Lyonel Feininger (1871-1956)
PROPERTY FROM THE ESTATE OF WILLIAM KELLY SIMPSON
Lyonel Feininger (1871-1956)

Alt-Sallenthin (Dorfstrasse in Alt-Sallenthin I)

Details
Lyonel Feininger (1871-1956)
Alt-Sallenthin (Dorfstrasse in Alt-Sallenthin I)
signed 'Feininger' (lower right); titled 'ALT-SALLENTHIN' (on the stretcher)
oil on canvas
15 7/8 x 19 1/8 in. (40.3 x 48.6 cm.)
Painted in 1912
Provenance
Galerie J.B. Neumann, Berlin (1919).
Hugo Simon, Berlin.
Wolf Demeter, Berlin (by descent from the above).
Mme Louis Mercanton, France (acquired from the above, 1940).
Private collection, France.
E.V. Thaw & Co., Inc., New York.
Acquired from the above by the late owner, January 1986.
Literature
H. Hess, Lyonel Feininger, New York, 1961, p. 256, no. 89.
U. Luckhardt, "Lyonel Feininger: Die Grundlagen der Zeichnung—die Zeichnung also Grundlage," Lyonel Feininger, Die Zeichnungen und Aquarelle, exh. cat., Hamburger Kunsthalle, 1998, p. 15.
H. Schulz-Vanselow, Lyonel Feininger und Pommern, Kiel, 1999, p. 346, no. 39 (illustrated, p. 96).
A. Breloh, “Das ‘verheissungsvollste Geschenk': Feiningers Teilnahme am 'Ersten Deutschen Herbstsalon' und die Folgen," Lyonel Feininger: Frühe Werke und Freunde, exh. cat., Von der Heydt-Museum, Wuppertal, 2006, pp. 112-119.
Exhibited
Berlin, Galerie Der Sturm, Fünfundfündfzigste Ausstellung, Lyonel Feininger, Gemälde und Aquarelle, Zeichnungen, September 1917, no. 40.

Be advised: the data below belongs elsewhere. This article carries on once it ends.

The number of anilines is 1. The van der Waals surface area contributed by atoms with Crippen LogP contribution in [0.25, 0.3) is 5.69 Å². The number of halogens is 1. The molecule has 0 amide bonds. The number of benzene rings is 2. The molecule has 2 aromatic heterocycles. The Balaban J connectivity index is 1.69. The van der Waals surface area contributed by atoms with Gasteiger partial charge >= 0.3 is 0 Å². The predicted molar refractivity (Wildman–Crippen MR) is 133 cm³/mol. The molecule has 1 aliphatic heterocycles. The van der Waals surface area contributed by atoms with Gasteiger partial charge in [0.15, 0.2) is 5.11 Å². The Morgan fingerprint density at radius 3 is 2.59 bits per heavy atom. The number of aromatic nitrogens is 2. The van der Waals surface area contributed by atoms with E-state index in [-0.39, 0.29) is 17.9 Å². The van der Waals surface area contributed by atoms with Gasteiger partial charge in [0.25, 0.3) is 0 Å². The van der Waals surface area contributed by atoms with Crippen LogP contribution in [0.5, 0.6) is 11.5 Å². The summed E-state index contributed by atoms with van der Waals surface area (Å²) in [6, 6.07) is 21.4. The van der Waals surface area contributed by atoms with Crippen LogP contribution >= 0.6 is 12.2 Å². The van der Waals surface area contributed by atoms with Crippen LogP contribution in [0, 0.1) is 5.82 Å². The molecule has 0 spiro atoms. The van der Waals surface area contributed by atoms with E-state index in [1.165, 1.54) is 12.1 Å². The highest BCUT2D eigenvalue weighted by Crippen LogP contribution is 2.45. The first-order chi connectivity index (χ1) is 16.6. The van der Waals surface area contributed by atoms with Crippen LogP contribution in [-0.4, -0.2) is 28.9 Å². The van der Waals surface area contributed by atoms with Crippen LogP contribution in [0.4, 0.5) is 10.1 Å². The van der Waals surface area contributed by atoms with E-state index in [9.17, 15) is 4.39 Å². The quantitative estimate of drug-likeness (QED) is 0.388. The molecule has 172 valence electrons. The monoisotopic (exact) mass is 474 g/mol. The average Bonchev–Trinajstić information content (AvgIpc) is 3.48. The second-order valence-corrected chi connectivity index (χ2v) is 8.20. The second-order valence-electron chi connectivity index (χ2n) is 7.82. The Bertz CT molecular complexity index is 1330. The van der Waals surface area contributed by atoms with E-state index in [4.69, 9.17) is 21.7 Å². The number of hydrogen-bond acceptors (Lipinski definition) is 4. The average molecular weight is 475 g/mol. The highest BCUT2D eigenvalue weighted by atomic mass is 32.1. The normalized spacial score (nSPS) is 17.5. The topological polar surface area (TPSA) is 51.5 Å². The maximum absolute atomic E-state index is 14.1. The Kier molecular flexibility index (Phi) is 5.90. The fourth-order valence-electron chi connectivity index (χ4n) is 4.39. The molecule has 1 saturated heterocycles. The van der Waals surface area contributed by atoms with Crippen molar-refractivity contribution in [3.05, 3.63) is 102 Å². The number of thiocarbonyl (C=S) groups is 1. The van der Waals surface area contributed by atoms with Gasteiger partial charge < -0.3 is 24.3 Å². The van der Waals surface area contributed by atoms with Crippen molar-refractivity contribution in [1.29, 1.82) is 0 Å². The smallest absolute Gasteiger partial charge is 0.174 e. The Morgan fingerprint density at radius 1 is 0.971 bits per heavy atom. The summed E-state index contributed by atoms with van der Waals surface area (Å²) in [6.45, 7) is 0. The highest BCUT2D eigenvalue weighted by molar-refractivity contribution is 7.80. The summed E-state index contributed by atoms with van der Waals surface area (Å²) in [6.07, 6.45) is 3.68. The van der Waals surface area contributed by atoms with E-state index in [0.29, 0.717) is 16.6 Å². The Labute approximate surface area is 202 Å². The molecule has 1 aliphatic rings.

Munich, Neue Kunst Hans Goltz, 48. Ausstellung, Lyonel Feininger, October 1918, no. 3.
Hagen, Folkwang-Museum, Lyonel Feininger, June 1919, no. 10350.
Berlin, Graphisches Kabinett J.B. Neumann, Lyonel Feininger, June 1919.
Lugano, Museo cantonale d'arte, Lyonel Feininger, la variante tematica e tecnica nello sviluppo del processo creativo, September-November 1991, no. 90 (illustrated in color).
Museum Ostdeutsche Galerie Regensburg and Kunsthalle Bremen, Lyonel Feininger: Erlebnis und Vision, die Reisen an die Ostsee, 1892-1935, June-October 1992, p. 242, no. 90 (illustrated in color, p. 95).
Roslyn Harbor, New York, Nassau County Museum of Art, Master Artworks from Private Collections, August-November 2005.

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Lot Essay

Achim Moeller, Managing Principal of The Lyonel Feininger Project LLC, New York – Berlin has confirmed the authenticity of this work, which is registered under no. 1442-09-20-17. The work will be included in the forthcoming Catalogue Raisonné of Paintings by Lyonel Feininger, compiled by Achim Moeller, under no. 97.
Additional information for this entry was provided by The Lyonel Feininger Project, New York – Berlin.
The present work is being offered for sale pursuant to an agreement between the consignor and the heirs of Hugo Simon and Wolf Demeter. This resolves any dispute over ownership of the work and title will pass to the buyer.
Painted in 1912, the present work depicts the village of Alt-Sallenthin on the Baltic island of Usedom, where Feininger and his family spent many summers from 1909 onwards. Alt-Sallenthin is an exceptionally early painting in which the influence of Cubism can clearly be distinguished. Here, a geometric faceting of forms take precedence over the flat silhouettes that define the artist's earlier stylistic approach.